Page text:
Baby boomers are once again booming in the U.S. workforce. As many as 32 percent of those 65 to 69 and 19 percent of those 70 to 74 years old are currently employed. According to the Bureau of Labor Statistics, by 2024, 36 percent will still be on the job, up from just 22 percent in 1994.1   

Instead of flying south for the winter, advances in medical care have given baby boomers a new lease on life. They’re staying on the job longer because they have to (hey, living longer costs more), they enjoy job satisfaction or want to stay active longer. 

This ushers in a new challenge for employers – potentially higher workers’ compensation claim costs. While the frequency of occupational injuries declines as workers age because they do their job with greater skill, the injuries they do sustain are more severe, and therefore, require a longer recovery.  

Additional co-morbidities, like heart disease and diabetes, more common in older workers, lengthen injury recovery times by about 13 days on average. Furthermore, there’s a greater chance older injured workers won’t ever return to the workforce at the same capacity. In most states, workers’ compensation payments are 66 and 2/3 of an employee’s salary for as long as the worker is injured. When older employees recover slowly or never fully return to work, this increase can drain an organization’s balance sheet, medical expenses and raise insurance premiums.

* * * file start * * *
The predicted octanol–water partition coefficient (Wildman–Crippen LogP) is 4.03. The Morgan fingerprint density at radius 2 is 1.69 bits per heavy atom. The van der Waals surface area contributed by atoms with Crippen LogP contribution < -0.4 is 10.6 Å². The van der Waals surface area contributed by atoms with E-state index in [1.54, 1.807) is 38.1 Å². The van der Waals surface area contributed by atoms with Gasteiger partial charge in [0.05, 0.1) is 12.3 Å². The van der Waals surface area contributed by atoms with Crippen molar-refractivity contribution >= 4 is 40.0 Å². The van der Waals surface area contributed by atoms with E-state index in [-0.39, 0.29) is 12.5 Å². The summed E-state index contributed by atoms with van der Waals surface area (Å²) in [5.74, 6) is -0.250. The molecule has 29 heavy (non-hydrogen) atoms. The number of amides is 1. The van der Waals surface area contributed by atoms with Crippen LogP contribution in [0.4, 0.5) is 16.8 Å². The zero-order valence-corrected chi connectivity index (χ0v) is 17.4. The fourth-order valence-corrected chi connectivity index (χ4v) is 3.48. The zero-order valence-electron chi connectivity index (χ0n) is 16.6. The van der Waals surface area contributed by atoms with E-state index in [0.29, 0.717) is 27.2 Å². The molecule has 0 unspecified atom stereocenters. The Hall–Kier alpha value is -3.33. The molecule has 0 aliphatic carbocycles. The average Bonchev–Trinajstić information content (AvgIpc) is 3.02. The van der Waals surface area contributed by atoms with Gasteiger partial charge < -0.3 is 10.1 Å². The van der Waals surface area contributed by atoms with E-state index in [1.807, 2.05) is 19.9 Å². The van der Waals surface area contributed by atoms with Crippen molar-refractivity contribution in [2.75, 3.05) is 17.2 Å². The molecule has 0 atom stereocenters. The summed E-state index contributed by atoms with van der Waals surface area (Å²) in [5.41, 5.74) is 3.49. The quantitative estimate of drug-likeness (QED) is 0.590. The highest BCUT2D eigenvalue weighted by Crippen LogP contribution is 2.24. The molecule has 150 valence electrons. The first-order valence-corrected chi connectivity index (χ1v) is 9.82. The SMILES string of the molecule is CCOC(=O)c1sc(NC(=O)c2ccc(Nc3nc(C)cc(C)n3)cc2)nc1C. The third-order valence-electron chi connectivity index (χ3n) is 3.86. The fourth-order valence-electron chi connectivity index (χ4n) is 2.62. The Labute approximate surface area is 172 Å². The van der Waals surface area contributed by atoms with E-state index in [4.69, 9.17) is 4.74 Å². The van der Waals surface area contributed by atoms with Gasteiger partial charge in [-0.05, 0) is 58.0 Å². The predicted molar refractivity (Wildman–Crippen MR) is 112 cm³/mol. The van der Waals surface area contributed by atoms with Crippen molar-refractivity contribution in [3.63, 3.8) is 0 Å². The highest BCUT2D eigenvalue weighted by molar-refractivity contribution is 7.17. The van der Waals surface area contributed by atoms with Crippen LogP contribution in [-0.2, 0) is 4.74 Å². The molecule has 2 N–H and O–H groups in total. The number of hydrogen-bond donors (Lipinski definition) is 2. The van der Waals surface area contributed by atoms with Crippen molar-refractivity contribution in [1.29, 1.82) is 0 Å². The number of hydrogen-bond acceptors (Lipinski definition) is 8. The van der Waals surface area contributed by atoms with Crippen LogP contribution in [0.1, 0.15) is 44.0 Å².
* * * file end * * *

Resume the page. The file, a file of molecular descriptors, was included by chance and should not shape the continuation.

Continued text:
Keep your workers on the job longer during the golden years

It’s a known fact that most workers’ compensation claims are not accidental, but rather preventable. Here’s a few tried and true ways to keep your older employees on the job for longer: 

  1. Build a strong safety program. Preventing injuries before they happen is a critical first step to reducing workers’ compensation costs. 
  2. Apply ergonomics. As much as possible, make sure the job fits the individual’s capabilities. Where ergonomic accommodations can be made, do it. Consider accommodations to the employee’s work station, or have another worker assist them with lifting. 
  3. Create a strong return to work program. When employees can’t work in the same capacity, find other avenues for them to return to the office, either temporarily or permanently. 
  4. Consider an onsite clinic. Hire a part-time, onsite physical therapist to lead employees in stretching and treating their minor work and non-work related injuries in the office. 
  5. Perform functional capacity assessments. After extending an offer, have new employees go through a physical assessment, or isokinetic testing, that mimics the type of job they’ll be expected to perform to ensure they’re capable. 
  6. Transfer knowledge effectively. Companies want to retain the rich corporate knowledge of their older employees long after they’re gone from their posts. Consider mentoring younger employees hosting training sessions given by older, long-standing employees. 

Create a plan for older workers to ride out their golden years under your leadership.

Contact your HUB broker and Risk Services specialist today to get started.